Construction of Land of Oz Observatory

After the concrete pier base was cured, a steel pier and wedge for the C-11 was installed, leveled, and polar-aligned.
Visual observing was done using this set-up while the observatory plans were being refined and a building
contractor hired.  Actual construction of the observatory building started on January 25th, 2003.

The basic structure is a 12' X 20' frame building with a 4/12 truss roof covered with 16 gage metal panels. The
floorplan called for a 12' X 12' Observing Room and a 12' X 8' Control Room (or "warm room"). Due to the actual wall
thickness, the interior dimensions are around 11' 4" X 19' 4".  The structure is anchored with 1/2" bolts cast into the
twelve 12" concrete piers. This style of construction was chosen to promote thermal equilibrium.The following
pictures show various stages of construction:  
Click on Thumbnails to enlarge for viewing.
Steel track for the roll-off roof, using
1.5" X 1.5" angle iron welded to 1/4"
steel plate. Note the narrow, angled
end-stop, which allows the smallest
opening possible in the roof end
panels. Galvanized after assembly.
2/7/03: The walls are up! The frame
structure is anchored to 12 concrete
piers. The raised floor prevents vermin
habitation, and, along with the frame
floor, promotes thermal equilibrium.
8/3/02: Stargazing at the Observatory
site using the permanent pier.  Due to
the fact that the pier height is dictated
by the floor height of the future
building, an observing ladder is
Detail of roof from interior, showing the
track and rollers, as well as the foam
core roof insulation (to prevent
2/21/03: View looking south, showing
the trench carrying the underground
power line from the road to the
observatory, which is 350 feet south.
Notice the nice horizons!
2/14/03: The roof is on!  The 4/12 roof
is covered with 16-gage corrugated
steel panels, coated with "Bright White"
enamel (to keep heat retention to a
2/21/03: Interior, showing roof trusses,
rollers, telescope pier, and the framing
for the 8' X 12' Control Room. Door
connecting Control Room to Telescope
room is seen at right.
2/21/03: View looking north. Exterior
vinyl siding is being installed. The goal
is to have as little exterior maintenance
as possible.  Again, the all white
scheme is to minimize heat retention.
2/21/03: View looking west. Note the
metal frame to support the roll-off roof.
Metal was chosen to eliminate any
possibility of future warpage which
could affect ease of rolling off roof!
3/15/03: Finished building showing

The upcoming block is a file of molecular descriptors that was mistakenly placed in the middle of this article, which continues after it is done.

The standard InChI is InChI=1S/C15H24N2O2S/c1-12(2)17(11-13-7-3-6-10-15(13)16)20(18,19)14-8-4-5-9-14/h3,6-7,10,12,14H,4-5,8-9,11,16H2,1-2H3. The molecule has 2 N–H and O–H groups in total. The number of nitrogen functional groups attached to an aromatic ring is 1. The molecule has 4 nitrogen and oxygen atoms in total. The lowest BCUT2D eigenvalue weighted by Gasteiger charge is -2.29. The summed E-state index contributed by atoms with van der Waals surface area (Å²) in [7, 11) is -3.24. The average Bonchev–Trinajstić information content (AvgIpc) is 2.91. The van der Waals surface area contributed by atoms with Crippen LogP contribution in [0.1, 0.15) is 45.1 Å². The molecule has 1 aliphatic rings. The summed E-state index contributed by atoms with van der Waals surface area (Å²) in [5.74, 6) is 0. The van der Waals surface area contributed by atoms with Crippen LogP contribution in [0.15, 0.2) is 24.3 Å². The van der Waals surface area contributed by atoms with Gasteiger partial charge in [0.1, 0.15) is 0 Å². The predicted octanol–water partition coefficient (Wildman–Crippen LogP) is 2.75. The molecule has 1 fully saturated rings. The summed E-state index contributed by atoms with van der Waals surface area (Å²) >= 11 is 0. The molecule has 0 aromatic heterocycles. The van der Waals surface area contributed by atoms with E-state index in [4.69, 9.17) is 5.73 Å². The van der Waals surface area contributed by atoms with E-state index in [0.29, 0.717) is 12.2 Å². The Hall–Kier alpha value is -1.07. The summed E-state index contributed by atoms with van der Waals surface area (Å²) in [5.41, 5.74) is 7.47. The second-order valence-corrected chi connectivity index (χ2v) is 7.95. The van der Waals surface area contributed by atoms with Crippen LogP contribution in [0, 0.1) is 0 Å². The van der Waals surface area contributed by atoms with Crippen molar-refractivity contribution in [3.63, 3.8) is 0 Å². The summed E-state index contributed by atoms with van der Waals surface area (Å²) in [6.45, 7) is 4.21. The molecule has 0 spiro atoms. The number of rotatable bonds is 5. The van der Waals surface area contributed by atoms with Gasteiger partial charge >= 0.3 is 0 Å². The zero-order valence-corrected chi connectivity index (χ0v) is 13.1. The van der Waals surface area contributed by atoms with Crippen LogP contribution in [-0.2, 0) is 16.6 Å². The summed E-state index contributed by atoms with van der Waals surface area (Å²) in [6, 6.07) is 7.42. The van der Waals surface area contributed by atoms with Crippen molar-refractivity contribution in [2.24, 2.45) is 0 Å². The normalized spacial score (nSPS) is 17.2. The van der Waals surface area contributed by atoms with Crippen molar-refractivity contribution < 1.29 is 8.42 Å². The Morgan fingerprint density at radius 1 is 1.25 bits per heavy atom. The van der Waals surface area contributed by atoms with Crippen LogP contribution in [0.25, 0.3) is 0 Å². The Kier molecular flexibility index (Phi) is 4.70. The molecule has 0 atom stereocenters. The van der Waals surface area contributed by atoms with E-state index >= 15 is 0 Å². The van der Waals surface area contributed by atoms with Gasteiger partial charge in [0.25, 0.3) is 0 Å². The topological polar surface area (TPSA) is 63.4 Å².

roof rolled back. Telescope is visible
through window between Control Room
and Observing Room.
2/24/03: View of building looking SW.
Note metal support for roll-off roof,
and the narrow end-stops on the track.
This allows the smallest possible
opening in the end panel of the roof.
3/15/03: Construction finished!!
View of completed structure, looking
northeast. Temporary fence is to keep
the cows from getting to it---one of the
interesting aspects of rural life!
9/20/03: Completed Observing Room,
looking down the business end of the
Celestron Ultima 11.
9/20/03: Completed Control Room,
showing desk, variable lighting, bunk,
dedication plaque, and Observing
Room, visible though window.
9/20/03:  One of six "over-center"
latches used to lock the roof in position.
Here it is seen in the "open" position.
9/20/03: To open and close the roll-off
roof, a manual double-spool winch is
used. The spool on the right opens the
roof & the spool on the left closes it.
Depending on the position of the pawls
one spool takes up cable while the
other spool pays it out. To the left of the
winch is the electrical panel enclosure.
9/20/03: Here the latch is shown in the
"closed & locked" position.  The latch
"cams over", pulling the roof down.
The hook engages in the 1/4" thick
steel plate which is bolted to the roof
9/30/03: A close-up of the double-spool
winch. The cable is a continuous loop,
going from one spool up to a pulley and
connecting to the roof frame. The other
end of the cable winds onto the other
spool of the winch. This arrangement
works smoothly and effortlessly.
5/04: The finished product. Roof rolled
back & ready for business.
A group of bovine observers! One of
the reasons for a stout fence around
the Land of Oz Observatory.
9/20/03: Official dedication of Land of
Oz Observatory. Over a dozen friends
and family attended. The picnic and
refreshments were followed by a
superb evening of stargazing!!
9/02: Construction drawings finished.
This view shows various elevations
and construction details.
9/02: Construction drawing showing
East elevation.
9/02: Construction drawings. Exterior
and Interior details.
9/02: Construction drawings showing
roll-off roof details.
9/02: Construction drawings showing
detail of foundation footings.
9/02: Construction drawing showing
detail of south wall framing with drop
down wall panel.
Fiber Optic Cable for High Speed Internet and Telephone is installed!